See the original story in Japanese.
Among the several demo day events held from the end of last year over the beginning of this year, there was one startup that stood out. That startup is Paneo, and rather than labeling it VR (virtual reality), it seems more fitting to call it an avatar creation startup due to the company’s service called EmbodyMe. Last week the company began offering the app on Steam and in the Oculus Store. It can be used for free with Oculus Rift, Oculus Touch, and HTC Vive.
EmbodyMe is a VR app that creates an avatar for a user from just one head shot; then, through the use of a head-mounted display (HMD), it allows users to communicate over the internet as if they were actually talking to each other in the real world. With communication services that use moving images and sound like Skype (and similar) there are sometimes cases where nuances and context may be missed, which would not be missed in a face-to-face situation. EmbodyMe uses an avatar to compensate for areas where online communication is less than real and provides an environment that does not require people to meet and talk.
In this field, Microsoft and others are developing a mechanism that will capture the human body in 3D using multiple Kinect devices, making real-time rendering possible; however, it may not be easy to prepare the environment such as when a studio is needed, etc. Facebook is also attempting something similar using Oculus, but it is difficult to obtain reality, and takes much time and effort to create.
In contrast, with EmbodyMe, it is easy to create 3D models from head shots and depict them in real time in the metaverse according to the user’s actions. The appearance of a user while talking, along with the movement of their body and expressions are reproduced so clearly that it invites amazement. Rather than capturing the whole body in 3D and transmitting it, their “clear solution” is to use an avatar to bring about ease of introduction and playful elements. Initially, they are thinking to position themselves among users of games and entertainment which work with Oculus Rift and HTC Vive, incorporating such users as early adopters of EmbodyMe.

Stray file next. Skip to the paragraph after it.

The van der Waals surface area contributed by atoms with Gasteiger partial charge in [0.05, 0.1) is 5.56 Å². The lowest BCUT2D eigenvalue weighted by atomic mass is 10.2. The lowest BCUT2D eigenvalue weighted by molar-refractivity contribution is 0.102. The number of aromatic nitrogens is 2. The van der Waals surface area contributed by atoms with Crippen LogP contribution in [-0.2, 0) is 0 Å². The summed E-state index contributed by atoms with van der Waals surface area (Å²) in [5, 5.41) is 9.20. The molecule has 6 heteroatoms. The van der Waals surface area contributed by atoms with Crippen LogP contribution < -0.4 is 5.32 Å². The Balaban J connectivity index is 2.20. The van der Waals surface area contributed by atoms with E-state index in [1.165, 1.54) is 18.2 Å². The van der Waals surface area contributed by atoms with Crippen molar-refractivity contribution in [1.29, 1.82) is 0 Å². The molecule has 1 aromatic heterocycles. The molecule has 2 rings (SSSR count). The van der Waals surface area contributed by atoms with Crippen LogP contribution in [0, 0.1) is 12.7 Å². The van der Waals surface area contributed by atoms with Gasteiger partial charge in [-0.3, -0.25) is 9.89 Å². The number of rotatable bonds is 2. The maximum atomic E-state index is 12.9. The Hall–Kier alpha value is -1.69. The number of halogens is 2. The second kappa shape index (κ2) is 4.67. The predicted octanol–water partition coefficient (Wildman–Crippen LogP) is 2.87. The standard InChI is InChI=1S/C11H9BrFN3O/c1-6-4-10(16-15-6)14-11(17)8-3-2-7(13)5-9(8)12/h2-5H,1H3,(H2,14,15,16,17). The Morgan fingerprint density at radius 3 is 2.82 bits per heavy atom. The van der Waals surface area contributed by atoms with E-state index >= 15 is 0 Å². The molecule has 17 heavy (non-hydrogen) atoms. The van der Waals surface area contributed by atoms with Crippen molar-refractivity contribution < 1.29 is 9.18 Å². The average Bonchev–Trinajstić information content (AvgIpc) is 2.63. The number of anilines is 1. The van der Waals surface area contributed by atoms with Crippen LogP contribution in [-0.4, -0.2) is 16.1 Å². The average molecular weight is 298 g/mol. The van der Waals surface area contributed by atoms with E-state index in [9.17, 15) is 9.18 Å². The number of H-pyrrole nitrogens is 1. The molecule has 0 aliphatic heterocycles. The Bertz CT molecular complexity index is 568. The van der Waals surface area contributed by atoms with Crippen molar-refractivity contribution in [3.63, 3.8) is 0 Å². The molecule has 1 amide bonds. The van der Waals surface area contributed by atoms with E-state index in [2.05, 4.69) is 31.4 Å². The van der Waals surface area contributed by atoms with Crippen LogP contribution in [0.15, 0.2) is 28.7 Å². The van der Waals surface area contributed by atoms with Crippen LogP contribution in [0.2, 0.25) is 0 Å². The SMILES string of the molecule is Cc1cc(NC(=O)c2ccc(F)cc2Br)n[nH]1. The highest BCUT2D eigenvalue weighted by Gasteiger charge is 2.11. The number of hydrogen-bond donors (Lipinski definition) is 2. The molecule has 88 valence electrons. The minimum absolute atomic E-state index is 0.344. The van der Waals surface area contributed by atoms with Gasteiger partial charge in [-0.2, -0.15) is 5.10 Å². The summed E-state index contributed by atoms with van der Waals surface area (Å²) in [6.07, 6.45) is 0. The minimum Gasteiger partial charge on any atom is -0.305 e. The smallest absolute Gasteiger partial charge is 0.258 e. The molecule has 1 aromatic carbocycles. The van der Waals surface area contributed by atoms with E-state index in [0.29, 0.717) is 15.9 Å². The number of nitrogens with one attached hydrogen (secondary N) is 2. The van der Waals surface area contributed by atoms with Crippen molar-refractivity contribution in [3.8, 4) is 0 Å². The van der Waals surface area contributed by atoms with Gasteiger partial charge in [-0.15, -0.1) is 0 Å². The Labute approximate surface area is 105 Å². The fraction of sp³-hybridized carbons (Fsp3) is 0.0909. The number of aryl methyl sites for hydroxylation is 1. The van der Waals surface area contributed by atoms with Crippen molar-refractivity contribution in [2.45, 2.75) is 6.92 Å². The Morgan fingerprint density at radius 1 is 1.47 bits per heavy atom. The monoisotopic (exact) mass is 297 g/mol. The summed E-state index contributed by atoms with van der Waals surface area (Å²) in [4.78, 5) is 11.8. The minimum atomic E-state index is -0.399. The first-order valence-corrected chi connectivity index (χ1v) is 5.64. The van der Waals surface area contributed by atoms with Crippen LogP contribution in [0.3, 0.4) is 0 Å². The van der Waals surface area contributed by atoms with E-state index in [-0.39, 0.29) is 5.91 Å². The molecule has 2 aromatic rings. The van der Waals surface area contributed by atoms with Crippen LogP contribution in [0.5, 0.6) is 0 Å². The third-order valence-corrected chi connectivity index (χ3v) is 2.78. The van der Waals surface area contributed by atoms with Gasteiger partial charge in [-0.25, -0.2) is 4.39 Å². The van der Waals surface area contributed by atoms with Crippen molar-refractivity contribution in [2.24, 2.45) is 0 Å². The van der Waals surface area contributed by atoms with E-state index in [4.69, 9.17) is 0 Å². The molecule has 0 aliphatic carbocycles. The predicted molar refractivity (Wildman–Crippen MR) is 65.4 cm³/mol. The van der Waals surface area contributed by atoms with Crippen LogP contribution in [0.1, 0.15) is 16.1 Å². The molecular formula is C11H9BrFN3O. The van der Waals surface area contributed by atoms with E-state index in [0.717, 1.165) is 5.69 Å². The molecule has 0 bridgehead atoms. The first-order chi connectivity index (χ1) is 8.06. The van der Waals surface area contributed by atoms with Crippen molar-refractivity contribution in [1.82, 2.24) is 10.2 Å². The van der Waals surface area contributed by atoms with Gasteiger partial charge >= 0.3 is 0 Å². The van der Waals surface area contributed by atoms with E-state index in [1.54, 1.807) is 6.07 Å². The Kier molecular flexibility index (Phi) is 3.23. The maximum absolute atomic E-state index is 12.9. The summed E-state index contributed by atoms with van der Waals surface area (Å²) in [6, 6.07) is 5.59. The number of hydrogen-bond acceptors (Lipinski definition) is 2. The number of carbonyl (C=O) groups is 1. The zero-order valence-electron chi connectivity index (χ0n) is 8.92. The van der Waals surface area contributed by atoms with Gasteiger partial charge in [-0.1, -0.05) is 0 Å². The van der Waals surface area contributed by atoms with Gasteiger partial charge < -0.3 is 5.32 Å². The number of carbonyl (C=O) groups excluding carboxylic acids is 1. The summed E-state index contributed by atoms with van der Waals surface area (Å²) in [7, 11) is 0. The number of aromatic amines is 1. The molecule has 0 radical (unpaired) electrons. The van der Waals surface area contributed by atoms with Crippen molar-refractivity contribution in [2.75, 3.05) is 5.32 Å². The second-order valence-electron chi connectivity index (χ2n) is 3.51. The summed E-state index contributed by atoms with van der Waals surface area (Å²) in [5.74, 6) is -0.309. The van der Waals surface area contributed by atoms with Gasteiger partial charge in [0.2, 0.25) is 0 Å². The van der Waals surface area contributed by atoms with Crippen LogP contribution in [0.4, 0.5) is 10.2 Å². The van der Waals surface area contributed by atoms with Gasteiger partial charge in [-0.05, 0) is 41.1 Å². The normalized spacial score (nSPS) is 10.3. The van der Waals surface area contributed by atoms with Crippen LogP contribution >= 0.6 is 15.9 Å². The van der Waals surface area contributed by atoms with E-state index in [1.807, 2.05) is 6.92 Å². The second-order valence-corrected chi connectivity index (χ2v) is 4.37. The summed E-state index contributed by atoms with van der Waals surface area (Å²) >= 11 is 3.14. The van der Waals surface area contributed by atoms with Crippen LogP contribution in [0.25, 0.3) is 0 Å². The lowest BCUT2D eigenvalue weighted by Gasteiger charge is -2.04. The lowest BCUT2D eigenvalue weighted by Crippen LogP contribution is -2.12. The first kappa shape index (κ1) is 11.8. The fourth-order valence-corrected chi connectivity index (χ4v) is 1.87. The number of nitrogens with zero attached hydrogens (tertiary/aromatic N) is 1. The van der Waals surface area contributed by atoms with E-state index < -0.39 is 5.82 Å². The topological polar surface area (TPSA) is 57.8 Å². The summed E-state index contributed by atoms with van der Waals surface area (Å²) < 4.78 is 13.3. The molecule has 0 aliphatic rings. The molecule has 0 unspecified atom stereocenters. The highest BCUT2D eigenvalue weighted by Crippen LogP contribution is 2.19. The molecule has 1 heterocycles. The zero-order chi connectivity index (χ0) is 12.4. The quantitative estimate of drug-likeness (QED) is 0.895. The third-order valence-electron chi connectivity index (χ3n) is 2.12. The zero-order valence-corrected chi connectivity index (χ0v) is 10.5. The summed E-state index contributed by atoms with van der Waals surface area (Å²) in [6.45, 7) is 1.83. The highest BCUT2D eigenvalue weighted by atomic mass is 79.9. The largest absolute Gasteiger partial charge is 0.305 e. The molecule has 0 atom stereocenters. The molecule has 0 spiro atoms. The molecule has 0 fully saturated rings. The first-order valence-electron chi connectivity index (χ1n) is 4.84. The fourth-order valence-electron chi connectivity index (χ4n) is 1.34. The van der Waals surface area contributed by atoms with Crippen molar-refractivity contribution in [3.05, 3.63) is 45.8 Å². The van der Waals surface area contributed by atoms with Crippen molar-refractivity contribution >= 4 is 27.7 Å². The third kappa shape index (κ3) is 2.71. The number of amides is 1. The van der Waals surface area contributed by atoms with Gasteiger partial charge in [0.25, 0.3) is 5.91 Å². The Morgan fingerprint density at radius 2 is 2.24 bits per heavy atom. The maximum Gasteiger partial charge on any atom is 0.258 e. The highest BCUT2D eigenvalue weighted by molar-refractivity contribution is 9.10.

Paneo’s CEO and engineer Issei Yoshida explained:
Right now, not everyone possesses a VR device, and we’re at the phase where the VR world is becoming more and more exciting. That’s where EmbodyMe comes in, providing users with a personal avatar to output video clips.
By posting these clips on Facebook, Twitter, etc., users can also share their avatar experiences with friends and anyone who doesn’t have a VR device, and we expect “network effect” there.
EmbodyMe is currently free, but Yoshida does not appear to be worried about whether a business model can be established or not. For a generation familiar with mobile games, if they sell virtual items worn by the avatar on EmbodyMe, they may be able to entice users to pay money to buy them. When the world was fascinated by the Second Life metaverse large companies in Japanese opened virtual offices or branches out there, so it is also in no way difficult to imagine the possibility of advertising in the VR space as well.
Yoshida also mentioned the immediate priorities at Paneo, including to brush up the VR app, and to release the SDK, which enables third party developers to develop content and games using EmbodyMe’s avatar function. They have already received many requests from third party developers, so they are aiming to release the SDK (software developer kit) within 2017.
Paneo team members Issei Yoshida (CEO/Engineer), Yuri Kashima (Co-founder, Designer, Modeler), and Yuki Tanabe (Engineer) are all previously from Yahoo Japan where they developed new apps and engaged in design. Two apps produced by them, Face Stealer and Avatar Phone, were selected as the Innovative Technologies 2015 award by the Ministry of Economy, Trade, and Industry. (Both apps are no longer available.) Additionally Yoshida was involved in the development of a “social memo site” and selected as a prominent IT engineer by a Japanese governmental agency during his university days. Taking a glimpse at their trajectory, it is possible to see their consistent devotion to the two concepts of social networking and avatars even years before sophisticated VR devices came out.
Will the day come when communication through VR surpasses that of chatting apps like Skype and Line? Of course, depending on the use case, users will use tools differently; but, in terms of enterprise software, it is easy to imagine that the areas of teleconferencing solutions dominated by Cisco and Avaya will evolve into a setup like Paneo, or be replaced by a setup like Paneo.
Paneo was established in June of 2016. Along with the launch of EmbodyMe the company announced that it had raised 90 million yen (roughly $817K US) from Japanese startup VC Incubate Fund. They will be exhibiting at the SVVR (Silicon Valley Virtual Reality) conference this week, so we can look forward to hearing more about the market reaction in the US.
Translated by Amanda Imasaka
Edited by Masaru Ikeda